See: Do Incentives Work For Sales Team Performance?
5. Constantly keeping the team ‘in the loop’ (seen as information overload)
Communication is important in all areas of a business. However, it isn’t just about the act or quantity of communication. Keeping employees in the loop doesn’t mean simply copying in your employees to every email you send and randomly mentioning updates while hovering at their desks or in the staff canteen. When communication is coming at them constantly and randomly without clear parameters and objectives it can be confusing and overwhelming. As a leader it’s important to be a role model to your employees and ensure you are communicating effectively at the right time, to the right people who need the info, and in the right way. When sharing information with employees, make sure they understand why they are in the loop and what’s expected of them.
6. Waiting on consensus for all decisions (seen as indecisiveness)
It’s not good practice to send out communications or make decisions with no feedback from the team. However, in an effort to be fair or seen as fair, some leaders put all decisions out to everyone for debate and avoid acting until everyone is in agreement. It’s important to include the appropriate people in your decision making, and to take opinions into account (especially for important decisions), but you are also expected to be able to analyse the information and confidently make decisions to move things forward. If you don’t think you are the best person to make a particular decision, seek advice from, or delegate the responsibility out to, an appropriate person.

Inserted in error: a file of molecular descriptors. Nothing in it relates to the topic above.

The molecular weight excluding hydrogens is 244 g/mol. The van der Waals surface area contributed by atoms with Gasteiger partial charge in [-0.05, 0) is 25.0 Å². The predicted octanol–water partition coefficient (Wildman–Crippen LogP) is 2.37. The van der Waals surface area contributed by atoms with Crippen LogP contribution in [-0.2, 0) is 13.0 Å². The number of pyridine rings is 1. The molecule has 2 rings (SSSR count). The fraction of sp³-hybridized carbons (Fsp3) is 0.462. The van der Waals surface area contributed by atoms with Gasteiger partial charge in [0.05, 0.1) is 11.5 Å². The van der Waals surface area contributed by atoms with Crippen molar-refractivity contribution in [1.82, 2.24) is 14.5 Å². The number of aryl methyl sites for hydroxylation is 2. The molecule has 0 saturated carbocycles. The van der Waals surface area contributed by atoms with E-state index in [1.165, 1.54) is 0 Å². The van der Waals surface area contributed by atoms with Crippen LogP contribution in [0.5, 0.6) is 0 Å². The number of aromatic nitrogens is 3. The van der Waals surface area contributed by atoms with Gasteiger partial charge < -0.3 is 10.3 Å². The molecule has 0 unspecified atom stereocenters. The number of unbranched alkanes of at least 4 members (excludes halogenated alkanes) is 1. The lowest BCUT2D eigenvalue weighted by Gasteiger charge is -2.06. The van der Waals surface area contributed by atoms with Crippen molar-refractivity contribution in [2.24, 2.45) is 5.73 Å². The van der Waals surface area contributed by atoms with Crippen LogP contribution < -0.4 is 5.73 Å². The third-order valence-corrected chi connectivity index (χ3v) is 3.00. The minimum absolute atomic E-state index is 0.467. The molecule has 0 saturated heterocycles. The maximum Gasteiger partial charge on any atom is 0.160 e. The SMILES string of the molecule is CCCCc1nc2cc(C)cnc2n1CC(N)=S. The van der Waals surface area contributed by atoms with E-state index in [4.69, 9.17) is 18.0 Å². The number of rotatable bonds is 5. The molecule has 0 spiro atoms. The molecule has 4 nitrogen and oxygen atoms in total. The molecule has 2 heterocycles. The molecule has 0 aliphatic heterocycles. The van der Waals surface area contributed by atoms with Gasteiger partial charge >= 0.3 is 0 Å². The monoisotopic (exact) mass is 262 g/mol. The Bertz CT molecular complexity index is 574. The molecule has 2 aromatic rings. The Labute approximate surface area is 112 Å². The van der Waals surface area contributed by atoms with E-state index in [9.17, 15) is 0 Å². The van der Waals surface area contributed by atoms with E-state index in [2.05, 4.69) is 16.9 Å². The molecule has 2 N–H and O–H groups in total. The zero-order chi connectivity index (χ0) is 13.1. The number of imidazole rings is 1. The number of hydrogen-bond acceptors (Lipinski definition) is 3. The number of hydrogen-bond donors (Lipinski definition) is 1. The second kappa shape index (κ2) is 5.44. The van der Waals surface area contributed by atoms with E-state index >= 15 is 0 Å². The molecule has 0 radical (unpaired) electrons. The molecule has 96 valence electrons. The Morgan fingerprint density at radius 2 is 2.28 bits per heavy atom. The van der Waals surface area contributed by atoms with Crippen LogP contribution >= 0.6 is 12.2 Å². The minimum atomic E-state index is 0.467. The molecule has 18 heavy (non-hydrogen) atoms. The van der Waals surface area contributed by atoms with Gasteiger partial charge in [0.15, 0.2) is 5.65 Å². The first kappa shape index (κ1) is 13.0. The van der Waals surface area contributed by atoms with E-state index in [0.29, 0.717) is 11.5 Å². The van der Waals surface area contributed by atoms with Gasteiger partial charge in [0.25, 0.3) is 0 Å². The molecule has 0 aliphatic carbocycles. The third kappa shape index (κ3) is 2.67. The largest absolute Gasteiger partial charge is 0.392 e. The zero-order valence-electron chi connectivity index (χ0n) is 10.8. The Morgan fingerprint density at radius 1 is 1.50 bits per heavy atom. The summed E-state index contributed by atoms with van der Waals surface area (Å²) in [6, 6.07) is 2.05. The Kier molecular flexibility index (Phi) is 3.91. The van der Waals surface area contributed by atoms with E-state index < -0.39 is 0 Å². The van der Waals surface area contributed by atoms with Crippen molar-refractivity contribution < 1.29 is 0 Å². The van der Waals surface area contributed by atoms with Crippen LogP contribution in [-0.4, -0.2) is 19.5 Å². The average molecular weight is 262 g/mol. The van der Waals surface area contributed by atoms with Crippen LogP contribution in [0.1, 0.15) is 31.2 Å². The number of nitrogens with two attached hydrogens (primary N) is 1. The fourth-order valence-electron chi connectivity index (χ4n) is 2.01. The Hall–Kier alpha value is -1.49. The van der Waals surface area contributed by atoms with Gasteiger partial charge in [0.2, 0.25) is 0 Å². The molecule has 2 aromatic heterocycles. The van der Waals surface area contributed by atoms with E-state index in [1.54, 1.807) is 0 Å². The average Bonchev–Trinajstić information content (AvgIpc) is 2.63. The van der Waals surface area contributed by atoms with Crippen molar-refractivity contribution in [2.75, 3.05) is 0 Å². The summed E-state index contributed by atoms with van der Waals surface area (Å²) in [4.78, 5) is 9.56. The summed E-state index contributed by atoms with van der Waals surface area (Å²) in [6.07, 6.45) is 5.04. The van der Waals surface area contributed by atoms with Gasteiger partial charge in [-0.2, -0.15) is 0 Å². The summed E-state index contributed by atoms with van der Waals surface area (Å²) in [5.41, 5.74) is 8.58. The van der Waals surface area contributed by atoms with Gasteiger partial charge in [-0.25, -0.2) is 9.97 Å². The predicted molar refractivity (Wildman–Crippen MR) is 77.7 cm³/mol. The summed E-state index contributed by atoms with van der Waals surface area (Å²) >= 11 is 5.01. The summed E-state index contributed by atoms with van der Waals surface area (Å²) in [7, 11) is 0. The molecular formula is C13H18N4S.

7. Thinking you have to know everything and show no weakness (seen as arrogance, defensiveness, and lack of trust in others)
It can sometimes feel that you must have all the answers and be able to do everything in order to validate your position as manager and leader. The traditional corporate leadership model has trained us to think in this way. However, this kind of ‘hero’ thinking puts unnecessary pressure on ourselves and doesn’t give employees’ the sense of ownership over their own areas of expertise and natural talents, which can lead to resentment. As we move more into strengths-based ways of working, we are recognising that nobody can know and do everything to a high standard. It’s a good thing for you if your employees know more than you in their specialist areas! If you are trying to know and do everything yourself, how can you have time to lead?! The role of a leader is to have a bird’s eye view and help employees leverage their own talents and expertise. Learn to listen to others and trust them. Employees appreciate a leader who can relax, be honest, show vulnerabilities, and ask for help.